News of this generous and charitable family spread far and wide, even to the royal castle.  The curious king made it his business to meet wealthy strangers.  He sent word that he would visit them the next week.  The princess made plans to provide a feast to honor the king.  She instructed her cook, “There will be several courses, naturally.  All of the sorts of food you prepare will be wonderful.  But I have some specific instructions regarding the first course.  The first course should include bread and meats.  These need to be prepared with absolutely no salt.”

“But, mistress, this is not a good idea.  The meat will taste so bland.  But, the bread!  The bread will be even worse.  Bread without salt will crumble and collapse.  It will look horrible and taste strange,” said her cook.

“Nevertheless, this is what I want,” said the princess.  The feast was prepared, and the first course was served.  The king sat with his vizier at the head table.  The princess, wearing a veil, attended to her guests.  She inquired of her guest of honor, “How do you like the food, your Majesty?”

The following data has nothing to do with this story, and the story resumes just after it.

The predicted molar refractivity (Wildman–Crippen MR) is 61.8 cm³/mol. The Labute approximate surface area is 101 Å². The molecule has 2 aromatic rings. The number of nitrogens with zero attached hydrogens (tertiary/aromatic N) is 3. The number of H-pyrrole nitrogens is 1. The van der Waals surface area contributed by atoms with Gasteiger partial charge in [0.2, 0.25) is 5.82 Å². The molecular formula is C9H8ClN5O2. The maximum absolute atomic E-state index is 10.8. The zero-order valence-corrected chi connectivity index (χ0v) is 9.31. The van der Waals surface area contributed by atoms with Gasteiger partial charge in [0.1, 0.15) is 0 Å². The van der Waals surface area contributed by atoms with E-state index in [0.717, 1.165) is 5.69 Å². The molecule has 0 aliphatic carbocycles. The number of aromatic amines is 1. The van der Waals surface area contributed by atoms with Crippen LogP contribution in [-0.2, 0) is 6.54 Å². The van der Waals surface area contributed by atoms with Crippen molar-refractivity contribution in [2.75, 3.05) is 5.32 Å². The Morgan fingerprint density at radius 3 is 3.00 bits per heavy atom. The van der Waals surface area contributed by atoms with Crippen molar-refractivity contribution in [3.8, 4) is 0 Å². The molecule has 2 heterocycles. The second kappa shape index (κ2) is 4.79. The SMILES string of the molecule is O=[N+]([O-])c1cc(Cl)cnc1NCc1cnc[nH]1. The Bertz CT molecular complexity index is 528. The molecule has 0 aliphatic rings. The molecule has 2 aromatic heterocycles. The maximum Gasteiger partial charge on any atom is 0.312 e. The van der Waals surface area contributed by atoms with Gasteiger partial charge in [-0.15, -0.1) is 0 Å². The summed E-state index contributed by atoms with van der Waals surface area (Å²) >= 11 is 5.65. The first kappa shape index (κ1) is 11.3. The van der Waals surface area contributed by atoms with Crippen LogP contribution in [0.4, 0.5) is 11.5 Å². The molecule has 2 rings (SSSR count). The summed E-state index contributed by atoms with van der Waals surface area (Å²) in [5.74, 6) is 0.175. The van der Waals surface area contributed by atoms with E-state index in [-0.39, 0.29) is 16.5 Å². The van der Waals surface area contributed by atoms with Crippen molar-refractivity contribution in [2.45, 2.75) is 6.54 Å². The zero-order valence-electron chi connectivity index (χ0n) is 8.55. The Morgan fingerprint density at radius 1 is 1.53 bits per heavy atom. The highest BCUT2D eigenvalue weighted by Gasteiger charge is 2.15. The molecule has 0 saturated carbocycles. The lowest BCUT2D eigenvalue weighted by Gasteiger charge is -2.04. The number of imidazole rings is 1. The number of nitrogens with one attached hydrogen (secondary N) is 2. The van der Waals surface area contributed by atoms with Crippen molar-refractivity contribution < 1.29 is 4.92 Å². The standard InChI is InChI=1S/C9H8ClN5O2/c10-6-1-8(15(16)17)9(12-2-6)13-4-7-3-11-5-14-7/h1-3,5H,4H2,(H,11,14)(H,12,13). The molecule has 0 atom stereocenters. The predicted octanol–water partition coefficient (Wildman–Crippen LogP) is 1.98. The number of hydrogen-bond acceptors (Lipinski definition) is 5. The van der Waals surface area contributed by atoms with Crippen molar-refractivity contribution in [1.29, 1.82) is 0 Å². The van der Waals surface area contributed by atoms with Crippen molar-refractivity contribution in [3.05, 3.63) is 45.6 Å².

“It’s quite unusual,” replied the king.  “I don’t think I have ever had food exactly like this before.”

The hostess reached into her pocket and took out a little sack full of salt.  “That’s because everything in this first course, even the bread, was made without salt.  You do not notice the taste of salt in most bread, but even a little bit…”  She pinched some of the salt between her fingers and let it fall through the air.  “Even a teaspoon of salt in a loaf of bread will change it so much.  The salt helps stop the yeast from overgrowing so that the bread will rise but not spill all over the oven. The loaf becomes strong, sturdy, and shapely.  Without any salt at all, the bread will be crumbly and taste sour.  Every good cook knows that bread loves…”